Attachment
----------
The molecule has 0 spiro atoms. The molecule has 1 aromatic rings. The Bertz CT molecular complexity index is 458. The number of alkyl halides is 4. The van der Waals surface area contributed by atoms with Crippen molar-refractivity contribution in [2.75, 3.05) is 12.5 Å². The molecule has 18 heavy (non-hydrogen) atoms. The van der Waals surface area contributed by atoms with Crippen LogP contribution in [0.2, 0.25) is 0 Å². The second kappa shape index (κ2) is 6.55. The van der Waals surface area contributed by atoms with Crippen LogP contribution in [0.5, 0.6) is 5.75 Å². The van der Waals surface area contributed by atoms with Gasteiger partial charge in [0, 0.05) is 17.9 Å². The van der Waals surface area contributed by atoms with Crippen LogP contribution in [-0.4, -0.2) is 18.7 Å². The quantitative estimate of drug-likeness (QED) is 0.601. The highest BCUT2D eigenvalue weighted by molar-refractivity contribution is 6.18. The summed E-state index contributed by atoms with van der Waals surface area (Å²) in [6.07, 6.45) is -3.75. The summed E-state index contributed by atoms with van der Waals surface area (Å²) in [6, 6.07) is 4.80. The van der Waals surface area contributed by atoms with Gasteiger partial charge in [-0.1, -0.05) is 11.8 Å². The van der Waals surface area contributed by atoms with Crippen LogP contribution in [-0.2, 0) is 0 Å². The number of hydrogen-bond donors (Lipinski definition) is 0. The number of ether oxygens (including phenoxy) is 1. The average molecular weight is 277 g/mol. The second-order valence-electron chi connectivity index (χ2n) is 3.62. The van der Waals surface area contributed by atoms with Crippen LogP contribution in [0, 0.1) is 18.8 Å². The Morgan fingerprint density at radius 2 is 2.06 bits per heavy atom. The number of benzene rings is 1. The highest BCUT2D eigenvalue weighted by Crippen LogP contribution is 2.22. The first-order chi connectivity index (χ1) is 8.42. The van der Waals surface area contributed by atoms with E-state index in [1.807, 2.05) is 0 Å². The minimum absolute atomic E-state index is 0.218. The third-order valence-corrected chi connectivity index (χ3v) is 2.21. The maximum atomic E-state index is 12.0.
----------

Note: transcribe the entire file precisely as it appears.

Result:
The molecule has 0 spiro atoms. The molecule has 1 aromatic rings. The Bertz CT molecular complexity index is 458. The number of alkyl halides is 4. The van der Waals surface area contributed by atoms with Crippen molar-refractivity contribution in [2.75, 3.05) is 12.5 Å². The molecule has 18 heavy (non-hydrogen) atoms. The van der Waals surface area contributed by atoms with Crippen LogP contribution in [0.2, 0.25) is 0 Å². The second kappa shape index (κ2) is 6.55. The van der Waals surface area contributed by atoms with Crippen LogP contribution in [0.5, 0.6) is 5.75 Å². The van der Waals surface area contributed by atoms with Gasteiger partial charge in [0, 0.05) is 17.9 Å². The van der Waals surface area contributed by atoms with Crippen LogP contribution in [-0.4, -0.2) is 18.7 Å². The quantitative estimate of drug-likeness (QED) is 0.601. The highest BCUT2D eigenvalue weighted by molar-refractivity contribution is 6.18. The summed E-state index contributed by atoms with van der Waals surface area (Å²) in [6.07, 6.45) is -3.75. The summed E-state index contributed by atoms with van der Waals surface area (Å²) in [6, 6.07) is 4.80. The van der Waals surface area contributed by atoms with Gasteiger partial charge in [-0.1, -0.05) is 11.8 Å². The van der Waals surface area contributed by atoms with Crippen LogP contribution in [-0.2, 0) is 0 Å². The number of hydrogen-bond donors (Lipinski definition) is 0. The number of ether oxygens (including phenoxy) is 1. The average molecular weight is 277 g/mol. The second-order valence-electron chi connectivity index (χ2n) is 3.62. The van der Waals surface area contributed by atoms with Crippen LogP contribution in [0, 0.1) is 18.8 Å². The Morgan fingerprint density at radius 2 is 2.06 bits per heavy atom. The number of benzene rings is 1. The highest BCUT2D eigenvalue weighted by Crippen LogP contribution is 2.22. The first-order chi connectivity index (χ1) is 8.42. The van der Waals surface area contributed by atoms with E-state index in [1.807, 2.05) is 0 Å². The minimum absolute atomic E-state index is 0.218. The third-order valence-corrected chi connectivity index (χ3v) is 2.21. The maximum atomic E-state index is 12.0.